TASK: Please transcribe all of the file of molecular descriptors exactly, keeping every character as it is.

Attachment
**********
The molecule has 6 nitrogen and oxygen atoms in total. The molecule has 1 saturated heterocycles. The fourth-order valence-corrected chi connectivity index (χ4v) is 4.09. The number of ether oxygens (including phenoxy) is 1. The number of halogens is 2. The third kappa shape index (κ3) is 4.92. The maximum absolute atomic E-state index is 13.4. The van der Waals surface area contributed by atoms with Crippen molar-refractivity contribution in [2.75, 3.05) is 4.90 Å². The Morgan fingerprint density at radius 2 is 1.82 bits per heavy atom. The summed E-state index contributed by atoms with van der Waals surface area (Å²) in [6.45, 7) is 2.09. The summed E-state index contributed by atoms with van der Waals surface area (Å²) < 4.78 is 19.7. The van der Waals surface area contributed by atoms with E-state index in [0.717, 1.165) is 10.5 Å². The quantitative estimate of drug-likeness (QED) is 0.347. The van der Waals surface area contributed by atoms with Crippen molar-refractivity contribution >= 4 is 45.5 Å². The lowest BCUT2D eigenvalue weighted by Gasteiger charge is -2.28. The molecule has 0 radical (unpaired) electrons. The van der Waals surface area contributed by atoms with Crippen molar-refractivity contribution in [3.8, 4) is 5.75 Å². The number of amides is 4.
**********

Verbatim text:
The molecule has 6 nitrogen and oxygen atoms in total. The molecule has 1 saturated heterocycles. The fourth-order valence-corrected chi connectivity index (χ4v) is 4.09. The number of ether oxygens (including phenoxy) is 1. The number of halogens is 2. The third kappa shape index (κ3) is 4.92. The maximum absolute atomic E-state index is 13.4. The van der Waals surface area contributed by atoms with Crippen molar-refractivity contribution in [2.75, 3.05) is 4.90 Å². The Morgan fingerprint density at radius 2 is 1.82 bits per heavy atom. The summed E-state index contributed by atoms with van der Waals surface area (Å²) in [6.45, 7) is 2.09. The summed E-state index contributed by atoms with van der Waals surface area (Å²) < 4.78 is 19.7. The van der Waals surface area contributed by atoms with E-state index in [0.717, 1.165) is 10.5 Å². The quantitative estimate of drug-likeness (QED) is 0.347. The van der Waals surface area contributed by atoms with Crippen molar-refractivity contribution >= 4 is 45.5 Å². The lowest BCUT2D eigenvalue weighted by Gasteiger charge is -2.28. The molecule has 0 radical (unpaired) electrons. The van der Waals surface area contributed by atoms with Crippen molar-refractivity contribution in [3.8, 4) is 5.75 Å². The number of amides is 4.